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I'm trying to put together a very granulary loose coupled design.

But I can't decide how to handle common definitions.

Right now I seperate concerns by adding it as an external dll. Through injection and interfaces my domain can use my business logic without knowing the implementation.

The problem I'm having is that for all my components to be loosely coupled, they need to implement the same interfaces. My solution was a seperate project (dll) with just all the definitions. This started out well, but seems to become bloathed and chains all code together on this one dll-dependency.

What's the most pragmatic way to go about ?

Thanks!

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2 Answers 2

EDIT

Sorry I think I initially misunderstood your question. So you have one assembly which contains your interfaces and you have your implementations in other assemblies using DI to create your dependant objects. I tend to create a core assembly in my application which holds the main behaviours of the app (smart entities, enums and interfaces). This assembly depends on little but is heavy depended on by the rest of the application. Check out this project as an example - whocanhelpme.codeplex.com. You could call this core bloated but it, by definition, needs to be very rich.


You might find that many of your abstract units follow common design patterns. Here is a site that gives a good description of each one - you may be able to derive names from these (Observer, Factory, Adapter etc.):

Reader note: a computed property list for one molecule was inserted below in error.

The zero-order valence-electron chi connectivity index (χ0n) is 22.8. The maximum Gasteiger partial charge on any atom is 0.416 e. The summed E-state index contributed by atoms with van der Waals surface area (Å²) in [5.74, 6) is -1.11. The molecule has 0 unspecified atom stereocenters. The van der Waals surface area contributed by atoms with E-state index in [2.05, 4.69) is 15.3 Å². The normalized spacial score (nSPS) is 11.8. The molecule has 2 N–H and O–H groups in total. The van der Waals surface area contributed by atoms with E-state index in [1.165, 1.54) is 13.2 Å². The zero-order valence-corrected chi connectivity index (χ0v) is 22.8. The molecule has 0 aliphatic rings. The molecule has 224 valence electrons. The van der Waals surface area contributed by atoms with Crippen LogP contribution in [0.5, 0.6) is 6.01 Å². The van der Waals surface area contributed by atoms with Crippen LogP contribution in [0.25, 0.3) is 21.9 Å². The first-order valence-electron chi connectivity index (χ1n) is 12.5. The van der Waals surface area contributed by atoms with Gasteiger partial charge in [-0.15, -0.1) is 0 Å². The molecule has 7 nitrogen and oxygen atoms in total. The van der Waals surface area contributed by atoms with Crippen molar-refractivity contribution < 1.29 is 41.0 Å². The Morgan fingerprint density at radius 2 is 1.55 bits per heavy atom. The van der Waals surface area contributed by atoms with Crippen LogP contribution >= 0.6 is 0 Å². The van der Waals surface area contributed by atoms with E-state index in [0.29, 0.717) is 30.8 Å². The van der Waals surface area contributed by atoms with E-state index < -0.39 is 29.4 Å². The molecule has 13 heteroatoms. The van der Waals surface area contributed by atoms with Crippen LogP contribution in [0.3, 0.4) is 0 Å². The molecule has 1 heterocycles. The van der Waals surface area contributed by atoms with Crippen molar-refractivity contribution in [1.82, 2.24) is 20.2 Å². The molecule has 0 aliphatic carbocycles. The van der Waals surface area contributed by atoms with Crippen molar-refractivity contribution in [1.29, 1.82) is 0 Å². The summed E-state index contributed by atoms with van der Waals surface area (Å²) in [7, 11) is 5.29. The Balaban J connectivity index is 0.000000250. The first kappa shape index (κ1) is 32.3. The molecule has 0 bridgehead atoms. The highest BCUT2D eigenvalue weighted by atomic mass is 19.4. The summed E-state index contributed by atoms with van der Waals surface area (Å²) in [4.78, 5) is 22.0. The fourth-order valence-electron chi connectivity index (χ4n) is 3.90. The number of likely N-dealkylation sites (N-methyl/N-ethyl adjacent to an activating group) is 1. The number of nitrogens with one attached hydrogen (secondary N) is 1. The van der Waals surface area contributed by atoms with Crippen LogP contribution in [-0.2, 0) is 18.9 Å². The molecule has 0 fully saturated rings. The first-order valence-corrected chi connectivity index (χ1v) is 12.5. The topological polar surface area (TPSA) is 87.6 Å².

http://www.dofactory.com/Patterns/Patterns.aspx

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What I'm using is closest to the Factory method. But by loosely coupling my layers (GUI, Business, Service, Data) they all need to be aware of shared definitions (interfaces, enums, ..) of which concrete objects can get passed around. So they all need to be aware of the interfaces to use concrete instances, which creates a intersection and dependency on definition. If I try to extract them to a seperate dll, and I would get into my UserManagement logic, I'll also be loading definitions of my DAO objects fe. (much like needing a blueprint of a building when you want to open a door) –  Tim Mar 10 '11 at 12:06
    
Sorry I think I initially misunderstood your question. So you have one assembly which contains your interfaces and you have your implementations in other assemblies using DI to create your dependant objects. I tend to create a core assembly in my application which holds the main behaviours of the app (smart entities, enums and interfaces). This assembly depends on little but is heavy depended on by the rest of the application. Check out this project as an example - whocanhelpme.codeplex.com. You could call this core bloated but it, by definition, needs to be very rich. –  David Neale Mar 10 '11 at 13:02
    
Thanks! I'm checking it out and trying to get an overview of your architecture. I'll read up a bit more and try to rearrange my project to combine "core"-functionality instead of trying to make my interfaces/enums "exportable". –  Tim Mar 10 '11 at 13:26

I would say, that the layer should only know about the next layer and its interfaces, so it is fine to place interfaces along with their implementations and then add references between layers (assemblies) in the chain.

You can configure DI using bootstrapper pattern and resolve through the locator. Regarding cross cutting concerns like logging, caching ect there should be separate assembly referenced to each layer. Here you can also employ contracts and in the future perhaps replace these cross cutting functionalities with another assembly implementing the same contracts.

Hope this helps at least a bit :)

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